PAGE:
WebRTC Expert Feature

July 25, 2013

WebRTC Web Revenue To Carriers

Let’s take a long view. 

Less than twenty years ago, carriers were only offering voice service, yet today, they offer a so-called “triple play” and also act as cable operators. Unlike its baseball namesake, though – a truly extraordinary occurrence – “triple play” service is not a cohesive whole, but the sum of its parts. The box in your house is a converged device but the services it drives are not integrated, meaning that you can buy the bundle and save or individually receive and pay for each service via the same box. Bottom line? The offerings are parallel. When it comes to the Web, though, the experience can be truly integrated. Video, for example, can be embedded into a Web page, you can place a call from a site - in fact, everything can come together in a single unified experience that should probably be referred to as “embedded play.” 

Of course, access providers facing the migration of everything to the web harbor their usual fear that revenue will disappear, again. However, anyone who looks at the balance sheets for the carriers knows that they have “nothing to fear but fear itself.” Along with many I am glad to call friends, I have long taken the view that the Web will always win in the end, though these days I am getting a 20/20 view of the wisdom of Zeno’s paradox of Achilles and the Tortoise. In that myth, Achilles wins the race but when Zeno tries to find the answer as to when Achilles takes the lead he discovers that in his paradox the tortoise wins.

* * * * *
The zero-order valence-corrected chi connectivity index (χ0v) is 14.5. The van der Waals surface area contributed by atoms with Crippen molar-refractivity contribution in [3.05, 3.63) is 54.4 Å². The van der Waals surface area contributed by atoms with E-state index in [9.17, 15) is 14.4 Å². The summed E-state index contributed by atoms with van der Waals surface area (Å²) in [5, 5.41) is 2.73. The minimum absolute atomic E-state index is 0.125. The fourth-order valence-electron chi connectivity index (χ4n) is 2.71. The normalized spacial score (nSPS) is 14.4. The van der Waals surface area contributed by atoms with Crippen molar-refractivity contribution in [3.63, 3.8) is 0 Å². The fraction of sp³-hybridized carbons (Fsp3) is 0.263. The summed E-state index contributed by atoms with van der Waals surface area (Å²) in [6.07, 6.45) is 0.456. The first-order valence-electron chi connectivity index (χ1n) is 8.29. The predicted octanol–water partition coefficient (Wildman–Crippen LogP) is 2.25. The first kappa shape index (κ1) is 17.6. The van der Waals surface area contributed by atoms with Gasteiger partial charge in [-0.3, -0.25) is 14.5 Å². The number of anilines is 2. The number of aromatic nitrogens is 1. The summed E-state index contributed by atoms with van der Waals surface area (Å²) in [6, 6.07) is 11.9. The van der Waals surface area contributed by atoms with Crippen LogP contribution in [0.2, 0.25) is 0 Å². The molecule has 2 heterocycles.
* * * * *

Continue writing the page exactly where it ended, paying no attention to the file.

“In the paradox of Achilles and the Tortoise, Achilles is in a footrace with the tortoise. Achilles allows the tortoise a head start of 100 metres, for example. If we suppose that each racer starts running at some constant speed (one very fast and one very slow), then after some finite time, Achilles will have run 100 metres, bringing him to the tortoise's starting point. During this time, the tortoise has run a much shorter distance, say, 10 metres. It will then take Achilles some further time to run that distance, by which time the tortoise will have advanced farther; and then more time still to reach this third point, while the tortoise moves ahead. Thus, whenever Achilles reaches somewhere the tortoise has been, he still has farther to go. Therefore, because there are an infinite number of points, Achilles must reach where the tortoise has already been, he can never overtake the tortoise”

All of this brings us to the modern paradox of whether the carriers can turn WebRTC into a revenue play for themselves.

At WebRTC Conference & Expo last month, Alcatel Lucent and Vobi did a great job of masking the role of carriers in delivering a WebRTC solution in a manner that will allow them to partner well, thus providing a perfect example of the carriers’ opportunity for an embedded play. Of course, alternative strategies can accomplish the same goal and, like Achilles, the innovators using WebRTC appear to be flying past the carrier’s tortoise-like movements and are making great strides in capturing people’s attention. Once the carrier’s tortoise understands embedded play, however, the paradox will unfold.   If the carriers can associate WebRTC with access, they will probably generate more revenue than any other WebRTC player.  

While we know the Web (Achilles) will win, however the carrier (tortoise) will not be losing anytime soon.

Edited by Stefania Viscusi
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